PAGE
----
The All India Muslim Personal Law Board on Tuesday told the Supreme Court that the practise of triple talaq was a matter of faith and ruled out the question of constitutional morality and equity. Senior advocate Kapil Sibal, who was representing the non-governmental organisation to defend the Islamic practice of instant divorce by uttering the word “talaq” thrice, asked how could it be un-Islamic if it has being practised for last 1,400 years.

“Who are we to say that this is un-Islamic?” Sibal asked the the five-judge Constitutional bench on the fourth day of deliberation on the matter. He argued that it came into being after the time of Prophet Muhammad and pointed out that the source of triple talaq can be found in Hadith, which is a major source of guidance for Muslims besides the Quran, reported NDTV.

Clarifying that his clients were not claiming the practice to be a “good tradition”, Sibal said, “We also need change. Nobody should interfere in the matter,” ANI reported.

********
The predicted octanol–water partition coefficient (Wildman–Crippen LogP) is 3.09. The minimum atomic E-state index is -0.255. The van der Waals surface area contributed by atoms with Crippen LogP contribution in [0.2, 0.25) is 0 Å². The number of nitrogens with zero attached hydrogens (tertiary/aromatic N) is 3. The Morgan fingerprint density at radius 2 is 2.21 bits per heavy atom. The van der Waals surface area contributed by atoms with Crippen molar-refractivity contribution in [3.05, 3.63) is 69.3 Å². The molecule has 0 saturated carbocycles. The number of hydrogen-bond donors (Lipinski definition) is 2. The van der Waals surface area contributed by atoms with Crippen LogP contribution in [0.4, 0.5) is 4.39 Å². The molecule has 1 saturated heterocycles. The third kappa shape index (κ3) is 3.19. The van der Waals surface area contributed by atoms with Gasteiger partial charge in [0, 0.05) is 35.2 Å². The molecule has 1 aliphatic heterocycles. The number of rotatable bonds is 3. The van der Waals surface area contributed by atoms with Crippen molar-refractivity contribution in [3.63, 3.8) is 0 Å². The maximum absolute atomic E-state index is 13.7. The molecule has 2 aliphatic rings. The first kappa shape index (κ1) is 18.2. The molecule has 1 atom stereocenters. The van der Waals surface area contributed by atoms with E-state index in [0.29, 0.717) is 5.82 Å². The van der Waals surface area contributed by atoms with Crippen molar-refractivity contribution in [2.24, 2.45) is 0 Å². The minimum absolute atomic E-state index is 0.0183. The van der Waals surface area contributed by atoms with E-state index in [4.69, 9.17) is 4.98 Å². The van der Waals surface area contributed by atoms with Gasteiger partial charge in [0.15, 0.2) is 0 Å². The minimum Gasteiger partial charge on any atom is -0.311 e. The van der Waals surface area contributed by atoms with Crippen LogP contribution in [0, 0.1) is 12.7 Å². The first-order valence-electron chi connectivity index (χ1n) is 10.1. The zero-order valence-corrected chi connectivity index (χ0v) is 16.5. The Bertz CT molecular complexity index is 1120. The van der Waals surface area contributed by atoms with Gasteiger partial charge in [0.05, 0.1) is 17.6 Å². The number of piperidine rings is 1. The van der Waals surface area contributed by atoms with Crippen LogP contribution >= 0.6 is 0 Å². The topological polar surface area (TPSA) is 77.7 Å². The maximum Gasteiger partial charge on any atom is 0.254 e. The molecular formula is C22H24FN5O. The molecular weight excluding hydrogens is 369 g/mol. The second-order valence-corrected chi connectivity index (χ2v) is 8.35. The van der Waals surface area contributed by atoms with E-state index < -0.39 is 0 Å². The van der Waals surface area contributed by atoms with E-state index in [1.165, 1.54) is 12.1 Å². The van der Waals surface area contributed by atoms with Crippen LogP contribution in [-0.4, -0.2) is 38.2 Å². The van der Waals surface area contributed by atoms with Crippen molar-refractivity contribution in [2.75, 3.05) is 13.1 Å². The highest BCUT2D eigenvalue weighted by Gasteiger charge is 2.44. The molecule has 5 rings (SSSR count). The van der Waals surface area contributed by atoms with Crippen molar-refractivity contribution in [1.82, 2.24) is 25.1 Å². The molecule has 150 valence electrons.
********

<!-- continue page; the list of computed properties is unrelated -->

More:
Sibal also equated it with the Hindu belief that the god Ram was born in Ayodhya. “If I have faith that Lord Ram was born at Ayodhya, then it’s a matter of faith and there is no question of constitutional morality,” said the former law minister.

Earlier, the apex court had said that it will look into the case only if triple talaq was not fundamental to Islam. On Monday, Attorney General Mukul Rohatgi had said that the Centre will enact a law if the court decides to strike down triple talaq. Responding to it, Sibal asked what will happen if the top court banned the practice and then Parliament refused to bring in a new law.

In one of the last three hearings, the bench had called triple talaq the “worst form” of divorce. The central government has maintained that the practice had nothing to do with religion and held it up as a custom that violates gender equality and human rights.